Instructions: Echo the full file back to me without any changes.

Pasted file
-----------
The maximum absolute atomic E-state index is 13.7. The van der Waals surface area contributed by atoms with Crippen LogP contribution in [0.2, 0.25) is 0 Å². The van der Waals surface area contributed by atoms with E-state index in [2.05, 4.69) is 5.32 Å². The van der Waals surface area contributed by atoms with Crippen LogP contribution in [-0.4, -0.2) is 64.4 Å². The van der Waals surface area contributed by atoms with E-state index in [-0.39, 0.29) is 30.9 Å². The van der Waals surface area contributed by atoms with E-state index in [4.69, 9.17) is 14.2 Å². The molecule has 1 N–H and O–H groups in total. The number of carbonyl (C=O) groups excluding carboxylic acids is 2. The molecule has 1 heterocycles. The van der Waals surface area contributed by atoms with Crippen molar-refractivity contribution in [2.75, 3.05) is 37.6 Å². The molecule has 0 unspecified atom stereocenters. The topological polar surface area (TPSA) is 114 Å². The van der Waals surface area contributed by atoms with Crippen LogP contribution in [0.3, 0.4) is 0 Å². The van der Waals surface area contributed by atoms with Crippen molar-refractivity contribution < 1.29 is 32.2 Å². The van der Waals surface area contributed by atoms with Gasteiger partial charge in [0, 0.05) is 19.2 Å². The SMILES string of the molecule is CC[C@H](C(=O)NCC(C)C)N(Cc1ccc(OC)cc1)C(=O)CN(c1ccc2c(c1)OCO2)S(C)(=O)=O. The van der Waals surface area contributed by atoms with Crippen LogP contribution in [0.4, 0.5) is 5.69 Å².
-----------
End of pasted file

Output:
The maximum absolute atomic E-state index is 13.7. The van der Waals surface area contributed by atoms with Crippen LogP contribution in [0.2, 0.25) is 0 Å². The van der Waals surface area contributed by atoms with E-state index in [2.05, 4.69) is 5.32 Å². The van der Waals surface area contributed by atoms with Crippen LogP contribution in [-0.4, -0.2) is 64.4 Å². The van der Waals surface area contributed by atoms with E-state index in [-0.39, 0.29) is 30.9 Å². The van der Waals surface area contributed by atoms with E-state index in [4.69, 9.17) is 14.2 Å². The molecule has 1 N–H and O–H groups in total. The number of carbonyl (C=O) groups excluding carboxylic acids is 2. The molecule has 1 heterocycles. The van der Waals surface area contributed by atoms with Crippen molar-refractivity contribution in [2.75, 3.05) is 37.6 Å². The molecule has 0 unspecified atom stereocenters. The topological polar surface area (TPSA) is 114 Å². The van der Waals surface area contributed by atoms with Crippen LogP contribution in [0.3, 0.4) is 0 Å². The van der Waals surface area contributed by atoms with Crippen molar-refractivity contribution < 1.29 is 32.2 Å². The van der Waals surface area contributed by atoms with Gasteiger partial charge in [0, 0.05) is 19.2 Å². The SMILES string of the molecule is CC[C@H](C(=O)NCC(C)C)N(Cc1ccc(OC)cc1)C(=O)CN(c1ccc2c(c1)OCO2)S(C)(=O)=O. The van der Waals surface area contributed by atoms with Crippen LogP contribution in [0.4, 0.5) is 5.69 Å².